05 August 2013, 13:54
1827 |

Beauty and the Flower

This story has it all – a rich merchant, his beautiful and well-educated daughter and, naturally, an exotic flower. The setting is the tropical island of the Lion, located between Asia and Oceania, and the main characters are Armenian immigrants.

Good things come in small packages
Small countries are a special case: Monaco, Andorra, Liechtenstein, Brunei, Kuwait, Singapore; sometimes their quest for perfection leads to the most outstanding results.
Singapore is a small country, and by small I mean tiny. The widest part of the island nation is less than 42 kilometers across, about the distance from Santa Monica to East Los Angeles, or from Yerevan to Khor Virab. Bearing its diminutive physical size in mind, little Singapore is also a wealthy and extremely tidy land, functioning as precisely as a Swiss watch. Where else in the world could an otherwise law-abiding citizen get a $700 fine for chewing gum in public? Which other country could afford to set the tax on imported cars so high that only one in ten citizens could afford one? These and other strictures do not reflect contempt for the citizens. On the contrary, as a result of a seemingly endless list of prohibitions, the country is in an ideal ecological condition, completely free of traffic jams and garbage dumps, with common flies listed as an endangered species. Along with flies, the country is free from crime and national turmoil. Ninety percent of the population is Muslim, descendants of settlers from the South Indian state of Tamil Nadu. The local Muslims are politically conciliatory and, alongside Koreans and Europeans, are putting into action long-held dreams of friendship between nations. This kind of friendship is alive and well among the people of the four ethnic regions, each with its own culture. The Indians of Singapore live in Little India – a tiny district, more closely resembling scenes from Indian soap operas than reality. The air is full of the scent of sandalwood, and visitors can taste the local delicacy known as thali, buy garlands of jasmine for women’s hair and chewing betel nuts for men. In some ways, the well-maintained “dollhouses” and clean streets, free of both cows and beggars, look more like England than India. 
Even the Muslim quarters with its primary attraction – the rather rustic buildings of the Mosque (they say the first immigrants were so poor that they used any building materials they could get hold of, including recycled glass bottles, which indeed decorate the mosque), look like an old European town. It is a recent phenomena that the Singaporeans can afford to show off artificial islands, luxurious six-star hotels and $20 million laser shows. The main feature that sets Chinatown apart from its clean and pristine neighbors are the traditional Chinese medicine shops (which may feature a remedy made of dried dog’s penis or bat guano) and the huge Chinese Temple. The central street is covered with a Plexiglas roof and is air-conditioned. It is done not just for comfort, but also to preserve the historic buildings, which are the largest surviving antiquities of modern Singapore.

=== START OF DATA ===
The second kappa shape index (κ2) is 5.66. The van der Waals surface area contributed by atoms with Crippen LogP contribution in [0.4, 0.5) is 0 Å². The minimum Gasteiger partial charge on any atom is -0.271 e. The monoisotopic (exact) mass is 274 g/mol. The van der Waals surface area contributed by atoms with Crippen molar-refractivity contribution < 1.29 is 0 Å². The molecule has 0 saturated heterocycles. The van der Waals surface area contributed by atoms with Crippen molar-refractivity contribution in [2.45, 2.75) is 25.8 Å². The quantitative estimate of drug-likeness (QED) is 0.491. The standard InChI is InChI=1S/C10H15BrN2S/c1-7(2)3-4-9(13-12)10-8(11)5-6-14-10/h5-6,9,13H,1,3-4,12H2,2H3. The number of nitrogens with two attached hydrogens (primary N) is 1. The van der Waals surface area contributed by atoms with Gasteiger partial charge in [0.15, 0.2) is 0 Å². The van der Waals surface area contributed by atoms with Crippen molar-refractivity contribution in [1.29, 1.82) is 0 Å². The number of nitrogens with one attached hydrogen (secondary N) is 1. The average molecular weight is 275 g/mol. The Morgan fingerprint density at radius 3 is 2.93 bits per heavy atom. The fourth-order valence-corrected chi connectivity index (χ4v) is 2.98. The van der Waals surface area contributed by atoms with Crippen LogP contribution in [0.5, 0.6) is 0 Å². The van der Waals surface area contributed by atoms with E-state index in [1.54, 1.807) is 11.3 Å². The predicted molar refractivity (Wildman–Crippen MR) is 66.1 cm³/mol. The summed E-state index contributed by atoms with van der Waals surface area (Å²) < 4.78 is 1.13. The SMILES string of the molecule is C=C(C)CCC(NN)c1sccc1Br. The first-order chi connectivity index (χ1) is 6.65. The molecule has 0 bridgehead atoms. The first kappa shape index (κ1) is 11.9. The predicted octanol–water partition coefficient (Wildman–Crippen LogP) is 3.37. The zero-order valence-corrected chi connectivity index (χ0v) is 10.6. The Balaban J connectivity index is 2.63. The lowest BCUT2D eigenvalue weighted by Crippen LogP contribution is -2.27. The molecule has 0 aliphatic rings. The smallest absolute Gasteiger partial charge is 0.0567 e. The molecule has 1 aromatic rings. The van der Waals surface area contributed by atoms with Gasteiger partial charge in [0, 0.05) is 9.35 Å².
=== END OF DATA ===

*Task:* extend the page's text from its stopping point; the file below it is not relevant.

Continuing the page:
In fact, the local understanding of the term “antiquity” is a relative notion, since the oldest of the preserved historic buildings, the Armenian Apostolic Church of Sourb Grikor Lusavorich (St. Gregory the Illuminator), was built in 1835.

Armenians all around… 
Singapore indeed has it all, even its own Little Armenia. Today it exists in a modest state: it is represented by just two buildings, a newspaper, a small cemetery, and by the national symbol of Singapore. The story of the national symbol I will leave for later. First, a description of the more substantial objects. 
The attitude of local residents toward old churches lacks the appropriate respect, at least for Western eyes. The non-Islamic modern islanders are not especially religious, and their idols seem to be the lesser gods of consumption and business. They might easily put a nightclub in a Catholic temple without considering the religious implications. The same pragmatic atheists, for some reason, have preserved the Armenian Church on Hill Street. The white neoclassical building resembling a cross when viewed from above and three miniature U.S. White Houses from the sides, today stands vacant. It is neither a museum nor a functioning church. It’s been little more than a tourist attraction for more than 75 years. The last service in this temple was held in the late 1930's. In fact, even the priest in the 1930's was imported from overseas, as if he were an opera diva or a film star.